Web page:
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‘Criminal: The Last of the Innocent’ Mixes Murder With Nostalgia in a Brubaker Master Class

Writer Ed Brubaker and artist Sean Phillips are one of those duos that explode onto the scene and force themselves right into your line of sight. While their collaboration on the excellent Sleeper wasn’t their first work together, it was a revelatory display of what a writer and artist in perfect sync could do. They more recently topped themselves with Criminal, a much-lauded (and much-awarded) master class in crime comics.

With today’s launch of its newest arc, Criminal: The Last of the Innocent — a book that Brubaker says might be the best thing he’s ever done — Brubaker and Phillips are back to put a boot in the butt of crime comics, but this time, they’re adding something new into their crime comics recipe: poisonous nostalgia.
Nostalgia is often a factor in crime stories, but rarely to this extent. Rather than featuring a P.I. who ponders his regrets while neck-deep in a whiskey bottle, or a dame who runs off with an old love, The Last of the Innocent is explicitly about the gulf of years and mistakes that sit between The Way Things Are and The Way Things Used To Be. The Last of the Innocent is about the city versus the town, adulthood vs childhood, and the rot that lurks just beneath the skin of one and festers on the surface of the other.

When his father gets sick, Riley Richards leaves the city and returns to Brookview, a small burg that’s the very picture of Anytown, USA (there’s even a malt shop), to visit him. Brookview is sunny, folksy, where Riley grew up, and the exact opposite of the city. The city is filled with temptations that Riley just doesn’t seem to be able to turn down, and that lack of self-control has gotten Riley in hot water with the wrong people. His visit to Brookview is no break from the stress of the city. He still needs to come up with some cash by Monday.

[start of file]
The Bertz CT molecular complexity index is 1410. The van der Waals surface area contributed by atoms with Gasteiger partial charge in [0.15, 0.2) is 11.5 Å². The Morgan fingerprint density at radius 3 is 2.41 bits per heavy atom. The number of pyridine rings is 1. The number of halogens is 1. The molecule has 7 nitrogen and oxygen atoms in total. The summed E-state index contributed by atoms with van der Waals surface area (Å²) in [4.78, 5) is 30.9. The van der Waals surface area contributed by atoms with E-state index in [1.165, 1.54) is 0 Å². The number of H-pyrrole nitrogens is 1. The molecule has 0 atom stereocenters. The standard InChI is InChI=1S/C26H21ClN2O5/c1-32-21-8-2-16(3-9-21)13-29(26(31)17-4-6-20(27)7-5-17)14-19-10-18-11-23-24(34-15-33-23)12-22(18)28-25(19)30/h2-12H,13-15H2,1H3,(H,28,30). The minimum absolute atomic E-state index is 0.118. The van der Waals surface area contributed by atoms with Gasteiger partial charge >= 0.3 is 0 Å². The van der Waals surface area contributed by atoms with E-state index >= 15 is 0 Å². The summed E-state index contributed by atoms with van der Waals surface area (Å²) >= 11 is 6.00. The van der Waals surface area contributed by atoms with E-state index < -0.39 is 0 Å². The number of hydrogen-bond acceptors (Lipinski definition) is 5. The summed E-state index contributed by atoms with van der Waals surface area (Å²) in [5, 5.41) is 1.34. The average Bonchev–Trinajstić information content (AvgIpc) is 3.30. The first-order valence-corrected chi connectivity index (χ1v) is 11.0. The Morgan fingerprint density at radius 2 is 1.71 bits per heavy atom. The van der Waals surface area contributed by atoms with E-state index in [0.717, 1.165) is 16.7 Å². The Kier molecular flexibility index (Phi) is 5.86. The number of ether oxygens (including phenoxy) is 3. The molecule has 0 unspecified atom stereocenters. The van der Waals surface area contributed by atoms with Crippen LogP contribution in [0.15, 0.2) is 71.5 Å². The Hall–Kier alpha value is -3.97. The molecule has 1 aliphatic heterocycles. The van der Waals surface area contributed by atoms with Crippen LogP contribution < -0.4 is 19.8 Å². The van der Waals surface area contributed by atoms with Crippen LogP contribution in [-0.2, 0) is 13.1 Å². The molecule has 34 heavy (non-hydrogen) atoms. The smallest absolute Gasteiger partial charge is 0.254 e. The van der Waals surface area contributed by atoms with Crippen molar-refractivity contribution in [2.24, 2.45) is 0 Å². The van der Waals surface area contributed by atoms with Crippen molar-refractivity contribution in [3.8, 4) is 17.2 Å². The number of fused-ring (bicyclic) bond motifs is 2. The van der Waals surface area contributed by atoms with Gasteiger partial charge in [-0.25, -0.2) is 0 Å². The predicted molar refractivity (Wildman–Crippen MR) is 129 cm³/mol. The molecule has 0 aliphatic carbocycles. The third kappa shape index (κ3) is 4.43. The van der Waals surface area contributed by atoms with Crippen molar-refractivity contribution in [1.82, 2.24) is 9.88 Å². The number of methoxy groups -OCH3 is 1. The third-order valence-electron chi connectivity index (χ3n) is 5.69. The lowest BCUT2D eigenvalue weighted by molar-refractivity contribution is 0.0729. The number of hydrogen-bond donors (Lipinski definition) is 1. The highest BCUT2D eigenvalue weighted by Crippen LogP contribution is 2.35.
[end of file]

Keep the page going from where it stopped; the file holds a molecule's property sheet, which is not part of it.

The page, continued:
The Way Things Are is represented by the city, first and foremost. The most positive thing anyone says about the city comes early on, and it’s essentially Riley saying, “Boy, I sure do like gambling and cheap sex in bathroom stalls.” The city makes people into jerks, someone we see when Riley and his wife Felix make everyone come to the city for their wedding rather than having one back home. Riley says that it “feels like it’s always raining in the city.” More than anything, perhaps, the city represents distance from the good times, your family, your childhood, and your happiness. The city is where betrayal rests its head, and no one gets away scot-free.

Riley’s childhood in Brookview is The Way Things Used To Be. The modern-day Brookview is toxic by proxy since visiting there doesn’t really help him escape the realities of the city, but he spends a significant amount of time there reminiscing. He meets up with old friends and marvels at how much they’ve all changed. Phillips breaks out a clear, flat style for the flashbacks to Riley’s adolescence, resulting in a look that’s a little bit Archie and a little bit John Romita. Rather than the squeaky-clean antics we’d expect from such a clear style, Riley and friends do drugs, have sex, and cause trouble. It’s a lot like how you’d expect Archie to behave if he wasn’t stuck in an idealized status quo.

Riley is understandably obsessed with the good old days. They weren’t perfect, but particularly in the context of his current life, they were great. He had good friends, good times, and good stories to tell. Now that he’s back in his hometown, it’s easy to see how far off the rails his life has gone. Nothing fits right now, from his too-small room to his single bed, and he’s completely out of his element. He’s only at ease when he’s killing time with old friends and living in the past.

I consume a lot of crime stories, whether movies or fiction, and I’m used to motivations like revenge, greed, or lust motivating crimes. The way Brubaker and Phillips paint nostalgia here is powerful and almost unbearably easy to relate to. We all know what it feels like to suddenly recognize that gap between who we are and who we wanted to be, or that sinking feeling that settles deep in your gut when the crushing weight of real life finally registers.

Brubaker and Phillips have managed to crank out five volumes of Criminal over the past few years, and The Last of the Innocent is off to a fantastic start that’s comfortably above the already high bar set for the series. In fact, it has a good chance of being the best arc yet. Riley manages to be pretty sympathetic despite his somewhat understated failings, and it’s very easy to empathize with his sudden attack of toxic nostalgia. Read Tom Spurgeon’s great interview with Ed Brubaker for some insight on the origin of the series, and trust me when I say that you should definitely pick this book up today.

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